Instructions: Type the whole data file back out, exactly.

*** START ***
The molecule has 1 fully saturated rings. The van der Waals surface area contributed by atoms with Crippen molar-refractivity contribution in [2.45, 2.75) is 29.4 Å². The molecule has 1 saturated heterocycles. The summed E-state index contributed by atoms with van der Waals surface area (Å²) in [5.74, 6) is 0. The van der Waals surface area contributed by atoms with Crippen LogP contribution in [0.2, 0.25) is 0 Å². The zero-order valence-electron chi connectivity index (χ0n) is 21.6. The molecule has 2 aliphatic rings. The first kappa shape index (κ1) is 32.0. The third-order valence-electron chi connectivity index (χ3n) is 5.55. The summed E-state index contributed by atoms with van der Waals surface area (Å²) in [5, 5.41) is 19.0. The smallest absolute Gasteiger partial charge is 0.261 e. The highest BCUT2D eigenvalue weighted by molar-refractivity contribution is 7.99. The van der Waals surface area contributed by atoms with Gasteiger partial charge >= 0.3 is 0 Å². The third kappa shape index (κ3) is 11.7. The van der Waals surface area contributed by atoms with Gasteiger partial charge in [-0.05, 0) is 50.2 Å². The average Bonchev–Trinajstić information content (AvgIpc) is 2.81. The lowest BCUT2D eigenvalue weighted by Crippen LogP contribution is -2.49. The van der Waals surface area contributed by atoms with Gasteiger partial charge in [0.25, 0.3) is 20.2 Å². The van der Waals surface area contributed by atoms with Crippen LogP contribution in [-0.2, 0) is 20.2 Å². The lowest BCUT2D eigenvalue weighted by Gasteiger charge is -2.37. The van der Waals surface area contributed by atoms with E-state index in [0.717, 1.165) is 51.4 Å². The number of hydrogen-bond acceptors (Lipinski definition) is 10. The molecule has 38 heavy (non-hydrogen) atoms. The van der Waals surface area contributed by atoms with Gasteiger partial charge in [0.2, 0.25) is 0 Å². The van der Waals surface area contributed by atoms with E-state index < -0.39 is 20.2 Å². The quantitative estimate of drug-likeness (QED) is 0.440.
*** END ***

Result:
The molecule has 1 fully saturated rings. The van der Waals surface area contributed by atoms with Crippen molar-refractivity contribution in [2.45, 2.75) is 29.4 Å². The molecule has 1 saturated heterocycles. The summed E-state index contributed by atoms with van der Waals surface area (Å²) in [5.74, 6) is 0. The van der Waals surface area contributed by atoms with Crippen LogP contribution in [0.2, 0.25) is 0 Å². The zero-order valence-electron chi connectivity index (χ0n) is 21.6. The molecule has 2 aliphatic rings. The first kappa shape index (κ1) is 32.0. The third-order valence-electron chi connectivity index (χ3n) is 5.55. The summed E-state index contributed by atoms with van der Waals surface area (Å²) in [5, 5.41) is 19.0. The smallest absolute Gasteiger partial charge is 0.261 e. The highest BCUT2D eigenvalue weighted by molar-refractivity contribution is 7.99. The van der Waals surface area contributed by atoms with Gasteiger partial charge >= 0.3 is 0 Å². The third kappa shape index (κ3) is 11.7. The van der Waals surface area contributed by atoms with Gasteiger partial charge in [-0.05, 0) is 50.2 Å². The average Bonchev–Trinajstić information content (AvgIpc) is 2.81. The lowest BCUT2D eigenvalue weighted by Crippen LogP contribution is -2.49. The van der Waals surface area contributed by atoms with Gasteiger partial charge in [0.25, 0.3) is 20.2 Å². The van der Waals surface area contributed by atoms with Crippen LogP contribution in [-0.2, 0) is 20.2 Å². The lowest BCUT2D eigenvalue weighted by Gasteiger charge is -2.37. The van der Waals surface area contributed by atoms with E-state index in [0.717, 1.165) is 51.4 Å². The number of hydrogen-bond acceptors (Lipinski definition) is 10. The molecule has 38 heavy (non-hydrogen) atoms. The van der Waals surface area contributed by atoms with Gasteiger partial charge in [0.2, 0.25) is 0 Å². The van der Waals surface area contributed by atoms with E-state index < -0.39 is 20.2 Å². The quantitative estimate of drug-likeness (QED) is 0.440.